What We Already Know About Steampunk (#steampunkhands)


LuftFlotte Steampunk...This post was sup­posed to be a steam­punk short sto­ry called The Gold­en Bird. The Gold­en Bird was sup­posed to be my con­tri­bu­tion to the Steam­punk Hands Around the World ini­tia­tive to show­case the art(s) of steam­punk on a world­wide are­na via the web. Obvi­ous­ly that is not what this is.

My short, The Gold­en Bird turned out to be not very short. Sev­er­al thou­sand words in, I real­ized that my beloved sto­ry was turn­ing into a novel­la length work. When this became clear to me, I decid­ed to put the breaks on it, because I am cur­rent­ly embroiled in a larg­er long term piece of writ­ing, and unlike many of my writer­ly friends, I am com­plete­ly inca­pable of divid­ing my time and ener­gies between two large pieces. I can’t. It stunts my cre­ative juices and it steals my time, which is in very, very short sup­ply.

Since I’m not pre­pared to post The Gold­en Bird quite yet, I thought I’d share the begin­ning sketch­es of the pic­ture that will even­tu­al­ly be the cov­er of the novel­la.

Emira Amin from The Golden Bird

Emi­ra Amin by The Artist

This post has instead become my per­son­al trib­ute to STEAMPUNK.

steam∙punk – a genre of science fiction and or fantasy that typically features steam powered machinery rather than advance technology.

Steam­punk has become an espe­cial­ly pop­u­lar art form with­in the last 20–25 years, but it has been around for much longer than that. Some of the first prog­en­i­tors of steam­punk are names we know very well from lit­er­a­ture such as H.G. Wells and Jules Verne. Steam­punk is usu­al­ly iden­ti­fi­able via cer­tain tropes and props such as googles, brass work, clock­work mech­a­nisms, air­ships, trains, machines pow­ered by steam or mag­ic or both, bus­tles and boots, pock­et watch­es and gun hol­sters, buck­les, tele­scopes and com­pass­es. Can you see it? I can, because in a sin­gle yet inad­e­quate word, steam­punk is beau­ti­ful.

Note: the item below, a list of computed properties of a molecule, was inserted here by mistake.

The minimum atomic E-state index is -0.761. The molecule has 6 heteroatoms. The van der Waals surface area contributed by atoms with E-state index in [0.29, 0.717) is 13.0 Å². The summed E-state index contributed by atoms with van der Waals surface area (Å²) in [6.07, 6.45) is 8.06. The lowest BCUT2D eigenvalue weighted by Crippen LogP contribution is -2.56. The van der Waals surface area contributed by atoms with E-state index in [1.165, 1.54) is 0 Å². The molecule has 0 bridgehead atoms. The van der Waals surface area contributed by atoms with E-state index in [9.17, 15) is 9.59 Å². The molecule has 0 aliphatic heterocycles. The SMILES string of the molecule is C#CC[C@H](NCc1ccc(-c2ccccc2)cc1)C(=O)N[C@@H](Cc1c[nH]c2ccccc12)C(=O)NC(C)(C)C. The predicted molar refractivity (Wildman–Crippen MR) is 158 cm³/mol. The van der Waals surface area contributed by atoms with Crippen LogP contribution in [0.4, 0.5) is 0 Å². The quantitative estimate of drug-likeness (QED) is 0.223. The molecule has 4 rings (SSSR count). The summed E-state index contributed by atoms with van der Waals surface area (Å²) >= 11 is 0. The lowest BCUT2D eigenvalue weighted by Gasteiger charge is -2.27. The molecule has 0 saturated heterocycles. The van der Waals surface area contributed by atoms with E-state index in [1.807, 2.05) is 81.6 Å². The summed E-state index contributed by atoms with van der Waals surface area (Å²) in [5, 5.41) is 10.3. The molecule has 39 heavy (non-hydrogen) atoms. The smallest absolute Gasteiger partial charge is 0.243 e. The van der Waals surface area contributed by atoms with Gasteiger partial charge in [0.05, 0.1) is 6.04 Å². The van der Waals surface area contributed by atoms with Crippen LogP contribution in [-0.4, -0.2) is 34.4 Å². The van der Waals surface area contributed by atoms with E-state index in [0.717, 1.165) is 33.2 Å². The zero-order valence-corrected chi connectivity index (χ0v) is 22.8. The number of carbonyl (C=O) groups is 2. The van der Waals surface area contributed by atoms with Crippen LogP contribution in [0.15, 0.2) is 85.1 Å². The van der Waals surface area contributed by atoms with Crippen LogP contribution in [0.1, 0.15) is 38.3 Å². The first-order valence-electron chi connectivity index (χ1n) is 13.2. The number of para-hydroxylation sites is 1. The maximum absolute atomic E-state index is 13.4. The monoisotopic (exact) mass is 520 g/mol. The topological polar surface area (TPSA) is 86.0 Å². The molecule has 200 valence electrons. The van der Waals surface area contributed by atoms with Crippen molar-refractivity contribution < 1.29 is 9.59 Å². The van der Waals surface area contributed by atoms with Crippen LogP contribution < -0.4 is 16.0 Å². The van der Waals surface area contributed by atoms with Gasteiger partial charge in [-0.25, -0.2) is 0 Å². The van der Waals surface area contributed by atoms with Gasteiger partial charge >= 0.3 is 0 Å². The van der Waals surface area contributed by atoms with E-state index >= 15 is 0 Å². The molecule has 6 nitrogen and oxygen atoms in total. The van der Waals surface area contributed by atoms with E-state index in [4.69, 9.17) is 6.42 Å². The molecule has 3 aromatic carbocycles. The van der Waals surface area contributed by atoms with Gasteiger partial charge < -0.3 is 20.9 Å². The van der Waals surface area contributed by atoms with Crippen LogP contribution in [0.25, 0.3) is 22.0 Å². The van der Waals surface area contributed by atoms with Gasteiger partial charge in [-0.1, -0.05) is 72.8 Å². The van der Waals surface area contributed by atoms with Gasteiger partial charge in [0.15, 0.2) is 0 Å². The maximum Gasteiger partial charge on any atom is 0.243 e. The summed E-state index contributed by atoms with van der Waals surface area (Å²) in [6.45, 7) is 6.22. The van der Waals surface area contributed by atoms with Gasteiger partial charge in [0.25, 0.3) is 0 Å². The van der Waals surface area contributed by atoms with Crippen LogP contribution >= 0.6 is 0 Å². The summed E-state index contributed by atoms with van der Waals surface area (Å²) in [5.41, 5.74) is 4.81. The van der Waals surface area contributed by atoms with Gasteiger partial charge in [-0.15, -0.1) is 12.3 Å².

When I first heard of steam­punk, not many years ago, I was shocked to real­ize that I had been enjoy­ing the art form, pri­vate­ly dig­ging on the beau­ty and artistry of it, with­out real­iz­ing it for many years. And even now, when I feel as if I have a pret­ty good under­stand­ing of what steam­punk is, I keep get­ting slapped in the face with the fact that there remain con­tri­bu­tions to this genre that I have enjoyed with­out once giv­ing a thought to the fact that they are con­sid­ered works of steam­punk.

Just today as I was perus­ing a list of steam­punk lit­er­a­ture com­piled on Goodreads, I saw a much loved sto­ry that I nev­er real­ized is con­sid­ered steam­punk. Full­met­al Alchemist Broth­er­hood. And now that I know, I can see it. It’s the met­al work, the indus­tri­al feel, and the mag­ic so embed­ded in the nar­ra­tive that it feels “nor­mal”. Full­met­al Alchemist Broth­er­hood is the sec­ond ani­me series that I ever watched and it remains at the top of my list of favorites and most mem­o­rable. Oth­er steam­punk manga/anime include the very obvi­ous Steam­boy, Metrop­o­lis, and Howl’s Mov­ing Cas­tle, and the more sub­tly steam fla­vored, sort of new and insane­ly pop­u­lar Attack on Titan and Bac­cano!.

The Emperor’s Edge series by Lind­say Buro­ker is one of my favorite books series for its fun sto­ry­line, quirky char­ac­ters, inter­est­ing per­ils and of course, its seam­less­ly woven ele­ments of steam that include mag­ic, weird steam pow­ered con­structs, trains and sub­marines among oth­er things. I also love how Lind­say Buro­ker throws out the occa­sion­al bit of odd word usage, neces­si­tat­ing the use of my dic­tio­nary and there­by mak­ing me a smarter more well-round­ed per­son and writer… but that’s anoth­er sto­ry alto­geth­er. But this lyri­cal mixed peri­od use of ver­biage is also com­mon with steam­punk, as it is a genre that feels caught between many time peri­ods.